On the flip side, every now and again we get good news. Would that affect your funkier/more positive work?
Totally! I’d hate to just see the negative side of life. I know Misanthrop essentially translates to ‘man hater’ but I just hate the people who are making things worse for their own greed and gain. I love focusing on the nicer side of life and people who are making positive decisions that affect everyone. I love it when people do something selflessly!
Can I hear that love in Rotor or Fragments? Tracks where there’s more funk than fury?
Haha, maybe! But the funk is also down to my love of contrast; having positive elements and musical notes makes the techier aspects of the music more defined. Maybe the more uplifting elements of my music are subconscious reactions to good news? I’d have to think about it when I’m in the studio but I’m usually on auto pilot.
How about the techno influences to your work? I hear you’re working on some minimal stuff right now…
I’m always working on different beats. I never know if I’ll release them or who might want to release them. It’s not as planned as my drum & bass material – that’s something I do every day – but techno is something I do when I feel I need to refresh my mindset. I get bored of drum & bass sometimes; this helps me reset my headspace. I’d love to tell you I’ve got a big techno release coming out next month but it’s not like that… I may never actually release it. It just helps me reframe my approach to D&B.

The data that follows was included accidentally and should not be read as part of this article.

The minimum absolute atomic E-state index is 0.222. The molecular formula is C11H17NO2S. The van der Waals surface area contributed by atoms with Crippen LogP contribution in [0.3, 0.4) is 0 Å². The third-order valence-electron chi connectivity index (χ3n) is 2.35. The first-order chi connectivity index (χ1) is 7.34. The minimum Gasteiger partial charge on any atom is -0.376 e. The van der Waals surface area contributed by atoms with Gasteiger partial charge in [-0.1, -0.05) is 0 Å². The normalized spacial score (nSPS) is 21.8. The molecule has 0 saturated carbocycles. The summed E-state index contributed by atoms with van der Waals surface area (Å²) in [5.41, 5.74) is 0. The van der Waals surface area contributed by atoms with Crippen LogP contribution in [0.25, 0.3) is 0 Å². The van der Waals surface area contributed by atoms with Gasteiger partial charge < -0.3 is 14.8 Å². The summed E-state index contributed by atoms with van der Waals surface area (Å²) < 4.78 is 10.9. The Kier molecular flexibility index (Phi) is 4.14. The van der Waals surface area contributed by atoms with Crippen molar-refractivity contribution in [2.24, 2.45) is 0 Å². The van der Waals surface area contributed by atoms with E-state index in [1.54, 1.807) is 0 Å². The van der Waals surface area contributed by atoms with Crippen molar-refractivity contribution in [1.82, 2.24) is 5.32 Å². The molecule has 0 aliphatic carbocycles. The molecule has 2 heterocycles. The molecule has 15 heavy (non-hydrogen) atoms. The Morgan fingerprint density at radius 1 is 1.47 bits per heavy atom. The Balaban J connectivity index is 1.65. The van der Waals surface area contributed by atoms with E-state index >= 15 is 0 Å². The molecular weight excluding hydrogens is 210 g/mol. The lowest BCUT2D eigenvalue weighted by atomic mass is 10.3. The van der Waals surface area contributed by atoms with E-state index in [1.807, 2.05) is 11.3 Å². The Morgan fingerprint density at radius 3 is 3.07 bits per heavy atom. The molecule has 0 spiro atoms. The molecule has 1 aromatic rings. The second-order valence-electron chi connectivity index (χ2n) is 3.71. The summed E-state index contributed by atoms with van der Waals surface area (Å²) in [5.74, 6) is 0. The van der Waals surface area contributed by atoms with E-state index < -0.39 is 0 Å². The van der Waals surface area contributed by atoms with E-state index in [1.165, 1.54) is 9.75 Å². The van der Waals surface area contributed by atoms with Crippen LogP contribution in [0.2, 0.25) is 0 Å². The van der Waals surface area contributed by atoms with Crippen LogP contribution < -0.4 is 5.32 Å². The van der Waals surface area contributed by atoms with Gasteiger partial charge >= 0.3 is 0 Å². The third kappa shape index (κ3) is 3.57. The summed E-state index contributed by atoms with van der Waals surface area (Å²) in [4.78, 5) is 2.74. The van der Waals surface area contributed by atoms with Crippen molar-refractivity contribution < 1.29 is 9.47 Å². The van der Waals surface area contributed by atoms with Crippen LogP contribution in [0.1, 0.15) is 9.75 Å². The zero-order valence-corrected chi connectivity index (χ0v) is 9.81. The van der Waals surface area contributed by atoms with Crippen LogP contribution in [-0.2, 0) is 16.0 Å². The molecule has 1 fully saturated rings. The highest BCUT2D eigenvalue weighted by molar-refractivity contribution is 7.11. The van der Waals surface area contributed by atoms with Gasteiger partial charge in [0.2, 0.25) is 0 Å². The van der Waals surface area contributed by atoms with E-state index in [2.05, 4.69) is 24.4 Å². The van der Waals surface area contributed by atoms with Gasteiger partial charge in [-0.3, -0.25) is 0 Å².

There seems to be a lot more experimentation within D&B now too; the loudness war isn’t quite such a big deal, there’s less emphasis on the drop and loads of really interesting ideas coming from neuro. Would you agree?
I always find the scene interesting! But yeah there are definitely more interesting and unique things popping up this year than others. We had to move away from drop-build-up-drop mentality; that was only going to get boring… It’s just taking a lot longer to do that as a DJ than it is as a producer. People have a very short attention span now; I would love to tell more of a story but I have to go in and shoot out the bangers. The crowd demand it. You have to deliver one hard tune after the next. I would love to play a four hour set and really go on that journey. Sometimes the bigger events have no room for any story to be told… We are expected to slam down massive sets and tear people’s heads off.
How do we move away from this? I remember when sets were 45 minutes so there has been progression – most sets are an hour now. I know in techno a lot of DJs won’t play unless it’s for three hours or so.
I don’t know man. Back in the day you would have DJs playing five hour sets and it would be great to go back to that mentality… But the harder side of the scene would take a long time to really encourage that dynamic because we’re in such a mindset of bangers. We need to think about telling a story, digging deeper and taking people on a proper rollercoaster ride.
Kinda like Andy C does with his All Night shows…
Exactly! And that’s coming from the top, I would love to see more of that. Who knows? Maybe one day…
Misanthrop – Collapse is out October 16. Pre-Order